Pain lanced through her at the mechanical obedience. Physically recovered from the grenade blast, there was no reason why Ray should not be completely whole. But his mind, his personality, remained sealed behind a barrier that no-one could breach. It was as though nothing held any meaning for him. He functioned on an automatic level, did as he was told, but there was no response, no awareness. Baffled, the doctors had allowed him to come home, hoping that the familiar environment, the stimulation of family life, would reach him. Nothing did. His mother, brother, sister - even the children - he looked through them all, unheeding. What he saw, what he thought, what he felt, she didn't care to speculate; almost she hoped that he was as unaware as he seemed.
Looking at him now, she felt her heart ache. The once-sparkling green eyes were clouded and dull; the riotous tumble of curls lank and straggling; the tense, vital body slumped. They'd tried everything...
Resolution already forming in her mind, she turned back to the window. "Cathy, I'm going to let him in."
"Should you, Mum? Alex blames him for Ray being... the way he is. Suppose he's right?"
"And suppose he's wrong. Did you ever think of that? You know how close they were. And... it might not help Ray - I'm beginning to think nothing can - but what about him?"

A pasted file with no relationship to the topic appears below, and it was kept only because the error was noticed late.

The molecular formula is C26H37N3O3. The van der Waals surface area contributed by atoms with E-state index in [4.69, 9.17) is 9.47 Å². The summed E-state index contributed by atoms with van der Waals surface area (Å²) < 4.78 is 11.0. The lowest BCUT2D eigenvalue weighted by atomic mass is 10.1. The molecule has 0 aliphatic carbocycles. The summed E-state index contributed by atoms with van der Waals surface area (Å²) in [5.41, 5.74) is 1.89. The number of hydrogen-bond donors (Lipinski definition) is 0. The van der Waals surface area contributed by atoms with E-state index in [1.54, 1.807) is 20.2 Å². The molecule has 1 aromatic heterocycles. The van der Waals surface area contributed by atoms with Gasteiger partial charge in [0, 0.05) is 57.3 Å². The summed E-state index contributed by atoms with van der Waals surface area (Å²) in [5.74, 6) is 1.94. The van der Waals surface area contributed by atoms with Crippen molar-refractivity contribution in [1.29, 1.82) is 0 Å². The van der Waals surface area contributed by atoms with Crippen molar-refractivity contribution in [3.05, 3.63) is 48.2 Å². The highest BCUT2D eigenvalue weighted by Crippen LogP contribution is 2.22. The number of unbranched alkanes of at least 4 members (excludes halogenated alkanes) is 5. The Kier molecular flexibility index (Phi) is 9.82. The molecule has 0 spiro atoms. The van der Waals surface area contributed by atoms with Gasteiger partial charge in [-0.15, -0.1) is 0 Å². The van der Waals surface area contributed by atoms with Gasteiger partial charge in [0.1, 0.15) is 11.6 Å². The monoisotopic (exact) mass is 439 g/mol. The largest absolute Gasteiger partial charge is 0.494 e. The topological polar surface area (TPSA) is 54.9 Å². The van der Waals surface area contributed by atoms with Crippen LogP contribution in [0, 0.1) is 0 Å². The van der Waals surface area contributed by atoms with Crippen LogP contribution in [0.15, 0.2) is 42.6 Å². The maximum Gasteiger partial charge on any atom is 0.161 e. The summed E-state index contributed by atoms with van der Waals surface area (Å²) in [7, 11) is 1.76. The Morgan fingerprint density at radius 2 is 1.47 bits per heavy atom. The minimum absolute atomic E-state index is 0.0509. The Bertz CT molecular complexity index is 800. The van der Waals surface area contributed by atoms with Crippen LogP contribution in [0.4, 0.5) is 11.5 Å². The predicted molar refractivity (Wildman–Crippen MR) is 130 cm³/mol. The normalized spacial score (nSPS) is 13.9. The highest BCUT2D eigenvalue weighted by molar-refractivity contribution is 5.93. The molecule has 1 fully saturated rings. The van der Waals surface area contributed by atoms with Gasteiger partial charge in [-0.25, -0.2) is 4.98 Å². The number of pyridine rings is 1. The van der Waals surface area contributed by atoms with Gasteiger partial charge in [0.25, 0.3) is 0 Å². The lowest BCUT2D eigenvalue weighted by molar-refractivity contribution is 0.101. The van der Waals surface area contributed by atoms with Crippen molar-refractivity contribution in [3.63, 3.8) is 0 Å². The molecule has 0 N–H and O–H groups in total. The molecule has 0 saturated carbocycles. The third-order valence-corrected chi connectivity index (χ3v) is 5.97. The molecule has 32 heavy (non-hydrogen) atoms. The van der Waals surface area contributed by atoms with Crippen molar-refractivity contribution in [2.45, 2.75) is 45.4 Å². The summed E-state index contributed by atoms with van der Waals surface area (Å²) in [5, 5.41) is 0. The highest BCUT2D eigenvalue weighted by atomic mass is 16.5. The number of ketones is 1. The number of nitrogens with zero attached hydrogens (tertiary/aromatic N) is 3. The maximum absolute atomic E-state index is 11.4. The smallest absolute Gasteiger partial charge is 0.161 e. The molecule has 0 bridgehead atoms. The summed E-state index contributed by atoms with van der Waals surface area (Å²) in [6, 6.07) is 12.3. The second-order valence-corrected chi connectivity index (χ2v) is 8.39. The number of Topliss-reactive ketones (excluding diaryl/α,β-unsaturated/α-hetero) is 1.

The younger woman nodded. "You're right. I looked at him on my way in - really looked at him. Call him, Mum."
Mrs Doyle set down her cup and walked slowly into the hall. With each step she was more sure that she was right. If nothing else, perhaps when he saw how hopeless it was, the haunting would stop.
Opening the front door, she peered out into the driving rain. "Bodie?"
The gate clicked. He was coming up the path , his eyes fixed beyond her on the pool of yellow light spilling from the house. Involuntarily, she gasped. He looked ill - more so than Ray. The pale skin was drawn tight over the bones, shadows like bruises lay beneath the blue eyes, so dark with pain they looked almost black. She caught his arm, pulling him into the light and warmth.